Anyway, many of the Soviet routines from this era kill me, not just on floor, but beam too. I’m not too attached to anything prior to this era, some routines aside…I just didn’t like the belly beat bar routines at all…I can appreciate the really clean and fluid sets where you can barely tell when they’re transitioning between the bars, but at the same time, I grew up on big releases and innovation, so I’m just not as into the more old-school routines no matter how hard I try. I’ve also obviously watched everything Nadia Comaneci has done, all of Olga Korbut’s stuff, all of the “big” meets from the 70s and early 80s…I do like some early 80s routines as well, but I get so annoyed by the political mayhem then, especially in 1984, that I’m just like “none of these results are real” and it makes me mad. I feel like I do need to go back and give 1983 more of a look, though…as a late 80s Soviet fan, I feel like I’m really missing out on Natalia Yurchenko and Olga Mostepanova and so many others, and I also wish I was more familiar with the East German team of this era.
Basically I’d say I have a pretty good understanding and knowledge of gymnastics that predates me, but at the same time, there have definitely been years and entire eras that I haven’t paid as much attention to.
Why do you think Morgan Hurd chose traditional CHINESE music for this year when the Olympics are in JAPAN? There’s so much lovely Japanese music out there.
Sometimes gymnasts try to “match” their music to the country where the Olympics are taking place, but it’s not mandatory or anything, hahaha. Morgan probably chose traditional Chinese music to honor her heritage. I feel like only one gymnast per team can really get away with having music that speaks to the host city anyway, otherwise it just feels like you’re pandering. Like, it made sense for Simone Biles to have Rio-themed music in 2016, because she was the literal star of the Games, and then Beth Tweddle’s floor music in 2012 was also a great tribute, as she was the British star competing on home soil.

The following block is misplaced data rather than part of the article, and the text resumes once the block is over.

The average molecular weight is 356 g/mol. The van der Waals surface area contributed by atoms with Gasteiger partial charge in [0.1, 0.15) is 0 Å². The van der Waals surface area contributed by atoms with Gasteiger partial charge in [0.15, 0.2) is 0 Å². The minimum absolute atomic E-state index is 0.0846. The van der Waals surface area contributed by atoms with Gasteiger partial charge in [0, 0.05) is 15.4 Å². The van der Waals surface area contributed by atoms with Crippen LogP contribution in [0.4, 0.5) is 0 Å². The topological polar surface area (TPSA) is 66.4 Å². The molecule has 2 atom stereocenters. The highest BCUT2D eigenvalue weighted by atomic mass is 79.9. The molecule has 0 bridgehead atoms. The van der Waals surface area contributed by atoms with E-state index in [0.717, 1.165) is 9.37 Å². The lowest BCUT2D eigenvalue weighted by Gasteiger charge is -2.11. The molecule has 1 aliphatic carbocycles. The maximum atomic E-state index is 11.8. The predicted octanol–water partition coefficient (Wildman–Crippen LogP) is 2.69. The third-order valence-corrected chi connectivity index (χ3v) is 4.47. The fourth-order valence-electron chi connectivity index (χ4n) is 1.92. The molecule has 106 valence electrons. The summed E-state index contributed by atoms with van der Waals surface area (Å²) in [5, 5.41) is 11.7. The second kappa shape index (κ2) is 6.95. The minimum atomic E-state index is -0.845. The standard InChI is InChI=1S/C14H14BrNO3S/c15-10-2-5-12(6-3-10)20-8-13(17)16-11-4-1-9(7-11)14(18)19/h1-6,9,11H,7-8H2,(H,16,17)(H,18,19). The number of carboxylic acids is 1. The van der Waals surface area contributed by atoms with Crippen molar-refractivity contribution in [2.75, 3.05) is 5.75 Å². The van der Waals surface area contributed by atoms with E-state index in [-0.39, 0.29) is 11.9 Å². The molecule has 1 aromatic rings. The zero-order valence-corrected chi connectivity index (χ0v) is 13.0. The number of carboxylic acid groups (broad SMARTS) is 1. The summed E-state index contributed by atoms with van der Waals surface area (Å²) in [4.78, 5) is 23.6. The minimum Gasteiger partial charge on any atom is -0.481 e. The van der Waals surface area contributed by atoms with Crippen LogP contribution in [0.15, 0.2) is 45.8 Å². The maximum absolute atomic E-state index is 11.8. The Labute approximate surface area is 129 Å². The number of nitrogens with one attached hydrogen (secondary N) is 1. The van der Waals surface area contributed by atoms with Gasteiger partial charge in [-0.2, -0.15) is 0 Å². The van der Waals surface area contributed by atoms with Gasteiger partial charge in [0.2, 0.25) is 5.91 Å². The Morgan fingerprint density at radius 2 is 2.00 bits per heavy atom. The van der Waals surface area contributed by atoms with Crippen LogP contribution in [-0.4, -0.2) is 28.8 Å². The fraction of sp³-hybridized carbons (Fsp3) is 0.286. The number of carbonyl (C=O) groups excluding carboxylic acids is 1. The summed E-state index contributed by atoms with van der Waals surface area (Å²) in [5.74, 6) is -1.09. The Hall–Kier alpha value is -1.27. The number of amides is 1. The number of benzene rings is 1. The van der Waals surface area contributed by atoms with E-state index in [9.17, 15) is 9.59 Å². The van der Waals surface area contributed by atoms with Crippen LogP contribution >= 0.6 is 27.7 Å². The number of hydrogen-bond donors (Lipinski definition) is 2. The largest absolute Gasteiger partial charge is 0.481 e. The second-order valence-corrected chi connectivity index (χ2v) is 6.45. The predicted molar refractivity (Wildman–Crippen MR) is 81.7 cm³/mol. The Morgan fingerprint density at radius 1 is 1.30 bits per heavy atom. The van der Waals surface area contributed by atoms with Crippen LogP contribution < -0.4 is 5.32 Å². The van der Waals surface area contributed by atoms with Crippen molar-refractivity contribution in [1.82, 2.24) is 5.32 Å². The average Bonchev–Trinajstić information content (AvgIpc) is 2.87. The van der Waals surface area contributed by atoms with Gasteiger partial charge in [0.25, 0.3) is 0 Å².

It’s fine to have music that reflects the host city, but it’s absolutely not a requirement, and generally you only see a handful of people doing this anyway. It’s more important to choose music that fits you and your style than it is to pick something that could possibly be a crowd-pleaser but has zero meaning to you and isn’t something you perform well to.
Will the two individual athletes be in a mixed subdivision at the Olympics, or will they compete in the lineups with their qualified team?
So I initially read that all athletes from the same country will be in the same subdivision, but this was a few years ago, and as many things have changed since then, this could possibly be one of those things…though I can’t seem to find anything on the FIG’s website related to subdivisions and whether individual athletes will compete alongside the team.